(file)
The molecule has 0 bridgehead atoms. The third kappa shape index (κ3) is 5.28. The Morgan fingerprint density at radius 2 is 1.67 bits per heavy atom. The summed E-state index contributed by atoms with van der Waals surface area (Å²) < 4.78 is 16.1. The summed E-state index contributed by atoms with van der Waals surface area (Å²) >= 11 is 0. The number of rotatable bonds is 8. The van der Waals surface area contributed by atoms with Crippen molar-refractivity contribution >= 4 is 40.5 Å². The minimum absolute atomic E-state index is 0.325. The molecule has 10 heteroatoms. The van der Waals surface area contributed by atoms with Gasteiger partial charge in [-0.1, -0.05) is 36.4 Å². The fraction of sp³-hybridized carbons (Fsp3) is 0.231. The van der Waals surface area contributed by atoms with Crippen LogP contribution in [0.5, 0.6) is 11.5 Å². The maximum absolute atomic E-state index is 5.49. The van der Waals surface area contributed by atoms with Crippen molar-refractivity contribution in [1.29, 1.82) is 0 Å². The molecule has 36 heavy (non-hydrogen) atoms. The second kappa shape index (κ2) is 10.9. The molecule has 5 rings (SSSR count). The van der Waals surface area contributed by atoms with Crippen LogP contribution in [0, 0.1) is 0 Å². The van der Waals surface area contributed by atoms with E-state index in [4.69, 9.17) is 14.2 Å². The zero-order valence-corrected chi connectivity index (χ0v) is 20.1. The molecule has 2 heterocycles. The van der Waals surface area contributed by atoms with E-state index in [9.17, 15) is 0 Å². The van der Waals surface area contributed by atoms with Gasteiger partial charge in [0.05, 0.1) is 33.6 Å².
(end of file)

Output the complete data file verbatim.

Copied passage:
The molecule has 0 bridgehead atoms. The third kappa shape index (κ3) is 5.28. The Morgan fingerprint density at radius 2 is 1.67 bits per heavy atom. The summed E-state index contributed by atoms with van der Waals surface area (Å²) < 4.78 is 16.1. The summed E-state index contributed by atoms with van der Waals surface area (Å²) >= 11 is 0. The number of rotatable bonds is 8. The van der Waals surface area contributed by atoms with Crippen molar-refractivity contribution >= 4 is 40.5 Å². The minimum absolute atomic E-state index is 0.325. The molecule has 10 heteroatoms. The van der Waals surface area contributed by atoms with Gasteiger partial charge in [-0.1, -0.05) is 36.4 Å². The fraction of sp³-hybridized carbons (Fsp3) is 0.231. The van der Waals surface area contributed by atoms with Crippen LogP contribution in [0.5, 0.6) is 11.5 Å². The maximum absolute atomic E-state index is 5.49. The van der Waals surface area contributed by atoms with Crippen molar-refractivity contribution in [1.29, 1.82) is 0 Å². The molecule has 36 heavy (non-hydrogen) atoms. The second kappa shape index (κ2) is 10.9. The molecule has 5 rings (SSSR count). The van der Waals surface area contributed by atoms with Crippen LogP contribution in [0, 0.1) is 0 Å². The van der Waals surface area contributed by atoms with E-state index in [4.69, 9.17) is 14.2 Å². The zero-order valence-corrected chi connectivity index (χ0v) is 20.1. The molecule has 2 heterocycles. The van der Waals surface area contributed by atoms with E-state index in [9.17, 15) is 0 Å². The van der Waals surface area contributed by atoms with Gasteiger partial charge in [0.05, 0.1) is 33.6 Å².